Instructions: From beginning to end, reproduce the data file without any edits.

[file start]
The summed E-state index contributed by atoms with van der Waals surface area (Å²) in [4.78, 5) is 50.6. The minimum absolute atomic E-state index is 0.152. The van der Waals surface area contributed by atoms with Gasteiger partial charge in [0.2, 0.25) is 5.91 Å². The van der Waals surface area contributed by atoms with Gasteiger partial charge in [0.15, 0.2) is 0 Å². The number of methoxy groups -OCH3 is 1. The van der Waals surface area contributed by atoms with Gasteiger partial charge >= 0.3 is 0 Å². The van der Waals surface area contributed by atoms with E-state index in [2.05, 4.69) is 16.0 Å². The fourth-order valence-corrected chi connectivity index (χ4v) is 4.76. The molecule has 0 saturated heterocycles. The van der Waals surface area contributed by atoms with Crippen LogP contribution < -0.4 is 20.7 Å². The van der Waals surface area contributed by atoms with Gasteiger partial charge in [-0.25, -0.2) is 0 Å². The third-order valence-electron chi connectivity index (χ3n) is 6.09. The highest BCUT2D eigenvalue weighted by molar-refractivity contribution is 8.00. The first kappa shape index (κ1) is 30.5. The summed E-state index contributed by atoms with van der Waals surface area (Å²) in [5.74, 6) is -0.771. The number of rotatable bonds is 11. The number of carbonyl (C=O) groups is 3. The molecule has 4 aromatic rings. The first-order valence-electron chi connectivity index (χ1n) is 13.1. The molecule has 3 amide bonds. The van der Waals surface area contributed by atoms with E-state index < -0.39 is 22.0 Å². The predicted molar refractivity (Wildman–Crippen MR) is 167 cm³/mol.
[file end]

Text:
The summed E-state index contributed by atoms with van der Waals surface area (Å²) in [4.78, 5) is 50.6. The minimum absolute atomic E-state index is 0.152. The van der Waals surface area contributed by atoms with Gasteiger partial charge in [0.2, 0.25) is 5.91 Å². The van der Waals surface area contributed by atoms with Gasteiger partial charge in [0.15, 0.2) is 0 Å². The number of methoxy groups -OCH3 is 1. The van der Waals surface area contributed by atoms with Gasteiger partial charge >= 0.3 is 0 Å². The van der Waals surface area contributed by atoms with E-state index in [2.05, 4.69) is 16.0 Å². The fourth-order valence-corrected chi connectivity index (χ4v) is 4.76. The molecule has 0 saturated heterocycles. The van der Waals surface area contributed by atoms with Crippen LogP contribution < -0.4 is 20.7 Å². The van der Waals surface area contributed by atoms with Gasteiger partial charge in [-0.25, -0.2) is 0 Å². The third-order valence-electron chi connectivity index (χ3n) is 6.09. The highest BCUT2D eigenvalue weighted by molar-refractivity contribution is 8.00. The first kappa shape index (κ1) is 30.5. The summed E-state index contributed by atoms with van der Waals surface area (Å²) in [5.74, 6) is -0.771. The number of rotatable bonds is 11. The number of carbonyl (C=O) groups is 3. The molecule has 4 aromatic rings. The first-order valence-electron chi connectivity index (χ1n) is 13.1. The molecule has 3 amide bonds. The van der Waals surface area contributed by atoms with E-state index < -0.39 is 22.0 Å². The predicted molar refractivity (Wildman–Crippen MR) is 167 cm³/mol.